When California quickly passed the landmark California Consumer Privacy Act (CCPA) last June, policymakers across the state made clear that they did not anticipate the new law--the most sweeping privacy legislation in the United States--would be implemented unchanged. What was unknown was what those changes might be, and whether they would reduce or increase burdens on businesses operating in the state.
Now, almost eight months later, the second set of proposed changes to the CCPA have been put forward that, while narrow in scope, could if enacted have a significant impact on California businesses through an expanded enforcement mechanism.
What Has Been Proposed
State Senator Hannah-Beth Jackson introduced legislation on February 25, 2019, to further amend the CCPA in a move supported by California Attorney General Xavier Becerra. According to Senator Jackson, Senate Bill 561 is intended to further strengthen the CCPA. If passed, the risk to businesses for noncompliance with the CCPA will dramatically increase. As currently drafted, SB 561 will:
- Expand the private right of action to any consumer whose “rights under [the CCPA] are violated.” As currently drafted, the CCPA limits the private right of action to where consumers’ non-encrypted or non-redacted personal information has been subject to a data breach as a result of the business’ violation of the duty to implement and maintain reasonable security procedures.
- Remove the right to cure any alleged violation within 30-days after being notified.
The proposed changes to enforcement are notable. Consumers, without any demonstration of harm, would have the ability to file suit for any alleged violation of their rights under the CCPA. Additionally, if the proposed bill passes as drafted, businesses would no longer have the opportunity to cure the violation within 30 days before a private lawsuit suit could be filed or before the Attorney General could initiate an action.
Notably, SB 561 also removes the onerous requirement that the Office of the Attorney General provide, at taxpayers’ expense, legal opinions directly to any business or private party with individual legal counsel on CCPA compliance. Instead, the Attorney General will be given the option to “publish materials” that provide general guidance on how to comply with the CCPA.
Where We Stand Now
Passed and signed into law in 2018, the CCPA is scheduled to become effective January 1, 2020, with enforcement delayed until July 1, 2020. It is currently the most comprehensive privacy legislation in the U.S., with extensive new compliance requirements and liabilities for businesses. In short, the first-of-its kind legislation grants California residents a number of new rights with respect to the collection of their personal information by businesses.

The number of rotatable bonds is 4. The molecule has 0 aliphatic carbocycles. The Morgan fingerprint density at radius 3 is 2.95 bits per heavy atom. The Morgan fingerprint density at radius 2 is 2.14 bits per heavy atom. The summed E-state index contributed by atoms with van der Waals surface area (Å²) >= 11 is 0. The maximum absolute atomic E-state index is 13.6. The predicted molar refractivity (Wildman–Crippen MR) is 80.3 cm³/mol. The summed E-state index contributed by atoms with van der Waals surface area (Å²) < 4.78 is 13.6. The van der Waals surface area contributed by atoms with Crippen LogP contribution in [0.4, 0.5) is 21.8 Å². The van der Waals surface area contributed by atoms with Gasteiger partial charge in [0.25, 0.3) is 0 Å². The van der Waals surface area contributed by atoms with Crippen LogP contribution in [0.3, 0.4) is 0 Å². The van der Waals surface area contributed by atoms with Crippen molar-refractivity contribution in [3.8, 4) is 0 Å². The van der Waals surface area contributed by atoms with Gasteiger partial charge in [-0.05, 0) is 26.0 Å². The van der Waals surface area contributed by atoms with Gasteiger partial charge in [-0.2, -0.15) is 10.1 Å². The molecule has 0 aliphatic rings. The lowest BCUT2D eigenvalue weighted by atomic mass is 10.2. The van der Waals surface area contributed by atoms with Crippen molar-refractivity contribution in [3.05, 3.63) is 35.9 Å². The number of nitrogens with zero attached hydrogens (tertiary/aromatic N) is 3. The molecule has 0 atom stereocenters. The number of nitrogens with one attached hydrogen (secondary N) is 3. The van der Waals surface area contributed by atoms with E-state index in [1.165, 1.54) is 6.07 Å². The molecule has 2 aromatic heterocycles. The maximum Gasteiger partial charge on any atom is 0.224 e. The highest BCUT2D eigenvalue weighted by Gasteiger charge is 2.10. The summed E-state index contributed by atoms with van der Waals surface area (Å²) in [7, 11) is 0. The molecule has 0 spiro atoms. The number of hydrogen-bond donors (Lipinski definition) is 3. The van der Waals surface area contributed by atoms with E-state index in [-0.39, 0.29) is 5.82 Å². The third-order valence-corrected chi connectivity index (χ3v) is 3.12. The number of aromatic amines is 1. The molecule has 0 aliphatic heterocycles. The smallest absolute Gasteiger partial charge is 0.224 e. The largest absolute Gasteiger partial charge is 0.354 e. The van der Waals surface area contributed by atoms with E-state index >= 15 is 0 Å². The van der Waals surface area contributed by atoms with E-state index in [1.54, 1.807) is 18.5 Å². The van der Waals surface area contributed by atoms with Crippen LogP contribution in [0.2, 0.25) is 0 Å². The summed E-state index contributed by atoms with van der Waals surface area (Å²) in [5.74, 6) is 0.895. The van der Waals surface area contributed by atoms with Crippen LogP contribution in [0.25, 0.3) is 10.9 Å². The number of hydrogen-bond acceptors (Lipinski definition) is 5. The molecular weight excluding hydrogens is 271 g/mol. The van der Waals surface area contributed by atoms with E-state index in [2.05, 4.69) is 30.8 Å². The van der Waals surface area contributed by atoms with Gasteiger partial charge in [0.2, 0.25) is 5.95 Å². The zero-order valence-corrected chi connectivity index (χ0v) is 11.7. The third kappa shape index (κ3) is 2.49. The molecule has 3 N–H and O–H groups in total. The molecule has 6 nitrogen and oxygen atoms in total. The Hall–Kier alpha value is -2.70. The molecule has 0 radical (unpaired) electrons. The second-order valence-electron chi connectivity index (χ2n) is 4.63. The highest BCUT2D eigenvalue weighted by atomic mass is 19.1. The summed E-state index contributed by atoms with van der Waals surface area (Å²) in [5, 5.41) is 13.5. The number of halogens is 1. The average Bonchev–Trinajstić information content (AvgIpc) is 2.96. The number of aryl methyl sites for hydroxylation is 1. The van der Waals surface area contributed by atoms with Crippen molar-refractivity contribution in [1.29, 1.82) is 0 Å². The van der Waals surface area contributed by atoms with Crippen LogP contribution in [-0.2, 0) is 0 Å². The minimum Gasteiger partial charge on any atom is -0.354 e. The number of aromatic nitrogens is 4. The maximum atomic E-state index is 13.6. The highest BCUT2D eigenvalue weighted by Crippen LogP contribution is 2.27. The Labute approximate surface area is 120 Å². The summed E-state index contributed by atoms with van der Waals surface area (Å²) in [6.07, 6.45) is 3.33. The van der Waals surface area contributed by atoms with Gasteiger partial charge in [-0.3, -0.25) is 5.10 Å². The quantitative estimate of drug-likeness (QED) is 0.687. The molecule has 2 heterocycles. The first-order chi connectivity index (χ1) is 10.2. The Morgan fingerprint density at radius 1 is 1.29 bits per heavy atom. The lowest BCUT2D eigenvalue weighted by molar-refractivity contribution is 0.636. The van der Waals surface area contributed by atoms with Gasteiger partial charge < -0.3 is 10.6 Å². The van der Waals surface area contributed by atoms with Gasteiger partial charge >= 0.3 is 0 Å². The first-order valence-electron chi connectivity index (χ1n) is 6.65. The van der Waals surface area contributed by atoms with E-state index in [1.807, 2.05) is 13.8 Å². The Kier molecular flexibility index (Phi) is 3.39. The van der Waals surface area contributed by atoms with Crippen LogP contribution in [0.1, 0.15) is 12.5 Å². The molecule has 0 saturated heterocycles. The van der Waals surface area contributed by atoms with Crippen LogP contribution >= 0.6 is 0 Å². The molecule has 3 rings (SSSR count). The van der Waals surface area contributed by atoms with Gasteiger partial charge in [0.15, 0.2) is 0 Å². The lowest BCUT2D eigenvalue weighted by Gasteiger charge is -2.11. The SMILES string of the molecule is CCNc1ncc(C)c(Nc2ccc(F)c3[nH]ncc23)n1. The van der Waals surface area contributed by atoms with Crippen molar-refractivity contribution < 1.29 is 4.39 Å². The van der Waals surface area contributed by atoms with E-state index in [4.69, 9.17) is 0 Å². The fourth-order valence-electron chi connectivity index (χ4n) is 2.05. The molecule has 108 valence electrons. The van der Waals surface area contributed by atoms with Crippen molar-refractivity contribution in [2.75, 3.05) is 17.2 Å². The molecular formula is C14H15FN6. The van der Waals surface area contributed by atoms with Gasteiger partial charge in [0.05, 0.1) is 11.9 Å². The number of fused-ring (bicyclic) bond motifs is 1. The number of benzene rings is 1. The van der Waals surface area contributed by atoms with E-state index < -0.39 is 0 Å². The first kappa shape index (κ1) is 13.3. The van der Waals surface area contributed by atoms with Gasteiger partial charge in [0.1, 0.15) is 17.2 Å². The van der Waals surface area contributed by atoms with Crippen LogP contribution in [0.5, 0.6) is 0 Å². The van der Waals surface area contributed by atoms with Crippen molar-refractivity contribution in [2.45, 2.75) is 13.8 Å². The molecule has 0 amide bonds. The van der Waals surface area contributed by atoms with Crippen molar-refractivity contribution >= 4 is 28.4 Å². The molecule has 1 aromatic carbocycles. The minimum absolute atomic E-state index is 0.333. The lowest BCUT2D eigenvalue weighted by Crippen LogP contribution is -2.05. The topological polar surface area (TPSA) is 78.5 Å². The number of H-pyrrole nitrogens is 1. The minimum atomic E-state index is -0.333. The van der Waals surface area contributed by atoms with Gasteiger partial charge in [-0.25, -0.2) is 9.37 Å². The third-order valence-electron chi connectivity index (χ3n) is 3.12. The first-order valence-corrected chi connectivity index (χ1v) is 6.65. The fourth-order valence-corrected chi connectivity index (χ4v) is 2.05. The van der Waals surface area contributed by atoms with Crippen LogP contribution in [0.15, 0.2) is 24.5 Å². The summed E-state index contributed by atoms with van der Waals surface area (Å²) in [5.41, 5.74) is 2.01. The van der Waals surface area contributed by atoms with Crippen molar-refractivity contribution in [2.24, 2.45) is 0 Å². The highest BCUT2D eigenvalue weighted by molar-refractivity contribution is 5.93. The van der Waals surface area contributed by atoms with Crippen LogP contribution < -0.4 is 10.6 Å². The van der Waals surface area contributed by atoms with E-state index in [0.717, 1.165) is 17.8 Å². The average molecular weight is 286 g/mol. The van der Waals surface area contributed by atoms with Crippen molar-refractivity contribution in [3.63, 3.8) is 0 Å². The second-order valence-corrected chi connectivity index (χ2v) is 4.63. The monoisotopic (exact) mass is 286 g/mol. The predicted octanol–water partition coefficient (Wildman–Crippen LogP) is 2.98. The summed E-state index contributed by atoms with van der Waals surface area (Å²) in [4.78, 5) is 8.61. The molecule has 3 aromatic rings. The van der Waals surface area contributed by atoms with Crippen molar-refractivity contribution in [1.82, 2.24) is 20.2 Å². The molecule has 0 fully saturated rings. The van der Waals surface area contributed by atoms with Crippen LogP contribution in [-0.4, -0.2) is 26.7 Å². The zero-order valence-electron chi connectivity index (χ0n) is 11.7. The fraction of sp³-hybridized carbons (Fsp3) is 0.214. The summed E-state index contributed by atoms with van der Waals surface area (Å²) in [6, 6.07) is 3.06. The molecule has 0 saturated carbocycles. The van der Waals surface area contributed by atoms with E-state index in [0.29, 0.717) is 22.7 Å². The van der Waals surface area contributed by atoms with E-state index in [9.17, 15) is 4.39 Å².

Those new rights include, among others, the right to be informed about the categories of information a business collects and the purposes for which it is collected and sold, the right to access their information in a portable format, the right to request deletion of personal information, the right to opt-out of the sale of their personal information, and the right to be free from discrimination for exercising rights under the Act with respect to pricing and service. Businesses are required to respond to consumer requests for this information, free of charge, and within 45 days in an electronic format that can be transferred to another business.
Additionally, the CCPA creates specific transparency requirements relating to collecting and selling personal information. Businesses must disclose the new rights to California consumers in public-facing privacy notices and if “selling” personal information as defined by the act, businesses have additional obligations that include providing a “clear and conspicuous” link on the business’ homepage titled “Do Not Sell My Personal Information.”
Given the intricacies and detailed obligations for complying with the CCPA, the proposed amendments in SB 561 must be taken very seriously. This is especially true since SB 561 removes the opportunity to cure an alleged violation. Thus, a well-intentioned business that makes an innocent compliance mistake will no longer have a chance to resolve the issue before enforcement actions or lawsuits are filed. Even more problematic is the fact that the CCPA is still riddled with drafting inconsistencies and ambiguities that make compliance a daunting task.
That said, further amendment by lawmakers and some clarification is anticipated from the Attorney General before the CCPA goes into effect in 2020. Additionally, even though aspects of the law may change before it becomes effective, there are many things that a business can do now to prepare for the upcoming changes, including identifying what personal information a business has, where it resides, where it came from, and where it is going. Conducting a thorough inventory and mapping of personal data is an important first step to complying with the CCPA (and other data protection laws) no matter the specifics of the law. Procopio’s Privacy and Cybersecurity practice group members can assist with those and other privacy-related efforts.